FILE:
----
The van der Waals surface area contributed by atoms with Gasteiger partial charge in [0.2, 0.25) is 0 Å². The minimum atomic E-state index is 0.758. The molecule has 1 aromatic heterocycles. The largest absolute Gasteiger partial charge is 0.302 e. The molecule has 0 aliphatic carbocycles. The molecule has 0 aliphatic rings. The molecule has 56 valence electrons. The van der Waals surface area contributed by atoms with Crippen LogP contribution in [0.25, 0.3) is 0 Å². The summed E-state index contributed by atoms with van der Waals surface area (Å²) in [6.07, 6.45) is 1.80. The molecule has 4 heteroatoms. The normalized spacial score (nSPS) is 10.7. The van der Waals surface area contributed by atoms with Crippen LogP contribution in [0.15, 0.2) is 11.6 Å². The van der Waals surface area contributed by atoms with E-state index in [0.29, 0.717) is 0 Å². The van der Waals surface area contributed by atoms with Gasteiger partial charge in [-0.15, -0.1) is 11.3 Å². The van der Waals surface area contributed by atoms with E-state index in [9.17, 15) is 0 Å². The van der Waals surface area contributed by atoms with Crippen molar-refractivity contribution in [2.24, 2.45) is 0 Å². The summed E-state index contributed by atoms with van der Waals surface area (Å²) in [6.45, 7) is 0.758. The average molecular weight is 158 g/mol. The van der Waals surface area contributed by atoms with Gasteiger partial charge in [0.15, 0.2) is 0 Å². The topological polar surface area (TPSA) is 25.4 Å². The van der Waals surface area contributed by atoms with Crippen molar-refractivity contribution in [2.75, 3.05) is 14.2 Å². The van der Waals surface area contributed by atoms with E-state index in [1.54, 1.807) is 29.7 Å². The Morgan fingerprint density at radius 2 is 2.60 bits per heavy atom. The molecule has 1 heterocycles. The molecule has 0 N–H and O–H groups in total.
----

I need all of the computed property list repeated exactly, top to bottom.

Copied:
The van der Waals surface area contributed by atoms with Gasteiger partial charge in [0.2, 0.25) is 0 Å². The minimum atomic E-state index is 0.758. The molecule has 1 aromatic heterocycles. The largest absolute Gasteiger partial charge is 0.302 e. The molecule has 0 aliphatic carbocycles. The molecule has 0 aliphatic rings. The molecule has 56 valence electrons. The van der Waals surface area contributed by atoms with Crippen LogP contribution in [0.25, 0.3) is 0 Å². The summed E-state index contributed by atoms with van der Waals surface area (Å²) in [6.07, 6.45) is 1.80. The molecule has 4 heteroatoms. The normalized spacial score (nSPS) is 10.7. The van der Waals surface area contributed by atoms with Crippen LogP contribution in [0.15, 0.2) is 11.6 Å². The van der Waals surface area contributed by atoms with E-state index in [0.29, 0.717) is 0 Å². The van der Waals surface area contributed by atoms with Gasteiger partial charge in [-0.15, -0.1) is 11.3 Å². The van der Waals surface area contributed by atoms with E-state index in [9.17, 15) is 0 Å². The van der Waals surface area contributed by atoms with Crippen molar-refractivity contribution in [2.24, 2.45) is 0 Å². The summed E-state index contributed by atoms with van der Waals surface area (Å²) in [6.45, 7) is 0.758. The average molecular weight is 158 g/mol. The van der Waals surface area contributed by atoms with Gasteiger partial charge in [0.15, 0.2) is 0 Å². The topological polar surface area (TPSA) is 25.4 Å². The van der Waals surface area contributed by atoms with Crippen molar-refractivity contribution in [2.75, 3.05) is 14.2 Å². The van der Waals surface area contributed by atoms with E-state index in [1.54, 1.807) is 29.7 Å². The Morgan fingerprint density at radius 2 is 2.60 bits per heavy atom. The molecule has 1 heterocycles. The molecule has 0 N–H and O–H groups in total.